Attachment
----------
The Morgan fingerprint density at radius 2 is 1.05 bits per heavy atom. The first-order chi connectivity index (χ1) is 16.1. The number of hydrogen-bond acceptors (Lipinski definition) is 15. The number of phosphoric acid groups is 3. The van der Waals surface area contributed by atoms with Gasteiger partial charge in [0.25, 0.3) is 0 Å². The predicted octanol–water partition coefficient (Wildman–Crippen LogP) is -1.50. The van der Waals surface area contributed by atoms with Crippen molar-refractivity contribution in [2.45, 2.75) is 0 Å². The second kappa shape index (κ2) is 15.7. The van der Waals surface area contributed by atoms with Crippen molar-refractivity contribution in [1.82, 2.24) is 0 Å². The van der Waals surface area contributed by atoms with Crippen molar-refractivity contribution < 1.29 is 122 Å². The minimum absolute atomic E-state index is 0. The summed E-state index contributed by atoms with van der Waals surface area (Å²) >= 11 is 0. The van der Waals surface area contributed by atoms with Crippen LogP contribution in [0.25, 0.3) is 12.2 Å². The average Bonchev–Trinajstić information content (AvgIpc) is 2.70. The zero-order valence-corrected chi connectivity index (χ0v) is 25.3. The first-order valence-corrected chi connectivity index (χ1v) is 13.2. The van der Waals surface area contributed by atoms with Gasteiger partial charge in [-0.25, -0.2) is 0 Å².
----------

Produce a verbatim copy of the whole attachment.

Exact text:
The Morgan fingerprint density at radius 2 is 1.05 bits per heavy atom. The first-order chi connectivity index (χ1) is 16.1. The number of hydrogen-bond acceptors (Lipinski definition) is 15. The number of phosphoric acid groups is 3. The van der Waals surface area contributed by atoms with Gasteiger partial charge in [0.25, 0.3) is 0 Å². The predicted octanol–water partition coefficient (Wildman–Crippen LogP) is -1.50. The van der Waals surface area contributed by atoms with Crippen molar-refractivity contribution in [2.45, 2.75) is 0 Å². The second kappa shape index (κ2) is 15.7. The van der Waals surface area contributed by atoms with Crippen molar-refractivity contribution in [1.82, 2.24) is 0 Å². The van der Waals surface area contributed by atoms with Crippen molar-refractivity contribution < 1.29 is 122 Å². The minimum absolute atomic E-state index is 0. The summed E-state index contributed by atoms with van der Waals surface area (Å²) >= 11 is 0. The van der Waals surface area contributed by atoms with Crippen LogP contribution in [0.25, 0.3) is 12.2 Å². The average Bonchev–Trinajstić information content (AvgIpc) is 2.70. The zero-order valence-corrected chi connectivity index (χ0v) is 25.3. The first-order valence-corrected chi connectivity index (χ1v) is 13.2. The van der Waals surface area contributed by atoms with Gasteiger partial charge in [-0.25, -0.2) is 0 Å².